Hypertension after Kidney Transplantation: A Pathophysiologic Approach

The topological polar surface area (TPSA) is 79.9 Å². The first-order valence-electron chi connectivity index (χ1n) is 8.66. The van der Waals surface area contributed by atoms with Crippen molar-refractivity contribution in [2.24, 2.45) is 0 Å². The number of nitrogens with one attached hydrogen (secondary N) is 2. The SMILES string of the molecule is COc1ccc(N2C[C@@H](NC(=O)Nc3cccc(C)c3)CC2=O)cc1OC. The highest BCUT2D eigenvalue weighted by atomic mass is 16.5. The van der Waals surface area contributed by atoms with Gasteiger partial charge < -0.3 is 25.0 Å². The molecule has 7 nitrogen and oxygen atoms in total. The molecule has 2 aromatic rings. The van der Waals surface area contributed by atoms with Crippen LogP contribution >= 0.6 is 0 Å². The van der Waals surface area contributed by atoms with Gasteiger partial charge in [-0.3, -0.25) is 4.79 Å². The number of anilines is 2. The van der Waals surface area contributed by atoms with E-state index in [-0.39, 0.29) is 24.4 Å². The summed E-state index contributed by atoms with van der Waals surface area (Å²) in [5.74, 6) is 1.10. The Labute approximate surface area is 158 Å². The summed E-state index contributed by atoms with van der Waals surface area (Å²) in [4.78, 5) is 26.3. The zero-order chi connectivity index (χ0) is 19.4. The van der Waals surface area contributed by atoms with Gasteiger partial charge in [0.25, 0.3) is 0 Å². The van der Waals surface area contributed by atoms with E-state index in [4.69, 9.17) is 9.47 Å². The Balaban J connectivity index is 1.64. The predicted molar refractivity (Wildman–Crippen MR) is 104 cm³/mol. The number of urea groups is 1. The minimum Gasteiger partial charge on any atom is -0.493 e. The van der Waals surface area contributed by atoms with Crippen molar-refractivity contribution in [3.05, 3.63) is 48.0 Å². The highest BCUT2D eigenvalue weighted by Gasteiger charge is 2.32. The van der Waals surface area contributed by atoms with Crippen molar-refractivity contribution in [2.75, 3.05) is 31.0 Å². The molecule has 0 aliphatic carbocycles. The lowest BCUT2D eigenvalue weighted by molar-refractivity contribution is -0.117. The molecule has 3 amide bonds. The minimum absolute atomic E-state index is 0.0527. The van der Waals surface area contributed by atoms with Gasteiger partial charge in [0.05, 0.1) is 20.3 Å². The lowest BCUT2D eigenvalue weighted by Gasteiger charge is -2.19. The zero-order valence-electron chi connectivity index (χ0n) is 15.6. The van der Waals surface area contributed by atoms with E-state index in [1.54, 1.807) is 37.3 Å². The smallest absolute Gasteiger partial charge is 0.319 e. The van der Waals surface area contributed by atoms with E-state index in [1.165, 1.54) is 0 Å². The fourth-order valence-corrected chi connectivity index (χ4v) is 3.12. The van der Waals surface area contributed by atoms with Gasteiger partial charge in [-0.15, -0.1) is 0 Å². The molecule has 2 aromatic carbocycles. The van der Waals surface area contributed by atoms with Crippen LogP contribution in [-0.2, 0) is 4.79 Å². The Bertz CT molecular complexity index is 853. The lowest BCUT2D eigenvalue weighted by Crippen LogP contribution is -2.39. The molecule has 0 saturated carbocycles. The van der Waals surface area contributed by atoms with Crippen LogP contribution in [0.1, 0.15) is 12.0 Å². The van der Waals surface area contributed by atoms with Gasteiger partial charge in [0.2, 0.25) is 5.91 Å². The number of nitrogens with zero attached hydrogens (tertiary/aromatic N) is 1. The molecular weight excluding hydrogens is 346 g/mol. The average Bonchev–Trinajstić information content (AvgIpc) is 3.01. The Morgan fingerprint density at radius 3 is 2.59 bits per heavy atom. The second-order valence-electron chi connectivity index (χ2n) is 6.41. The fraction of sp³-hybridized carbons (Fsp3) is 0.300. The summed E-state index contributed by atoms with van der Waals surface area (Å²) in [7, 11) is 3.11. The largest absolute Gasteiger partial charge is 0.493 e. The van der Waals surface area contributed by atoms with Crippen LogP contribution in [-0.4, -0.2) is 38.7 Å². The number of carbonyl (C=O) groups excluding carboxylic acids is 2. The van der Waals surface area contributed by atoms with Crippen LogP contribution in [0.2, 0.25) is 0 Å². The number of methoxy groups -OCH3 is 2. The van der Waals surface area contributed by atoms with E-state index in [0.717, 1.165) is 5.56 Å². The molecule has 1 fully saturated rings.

Post-transplant hypertension is associated with decreased graft and patient survival and cardiovascular morbidity. Unfortunately, post-transplant hypertension is often poorly controlled. Important risk factors include immunosuppressive medications, complications of the transplant surgery, delayed graft function, rejection, and donor and recipient risk factors. The effects of immunosuppressive medications are multifactorial including increased vascular and sympathetic tone and salt and fluid retention. The immunosuppressive agents most commonly associated with hypertension are glucocorticoids and calcineurin inhibitors. Drug therapy for hypertension should be based on the comorbidities and pathophysiology. Evidence-based approaches to defining and treating hypertension in renal transplant recipients are predominantly extrapolated from large-scale studies performed in the general population. Thus, there continues to be a need for larger studies examining the pathophysiology, diagnosis and treatment of hypertension in renal transplant recipients.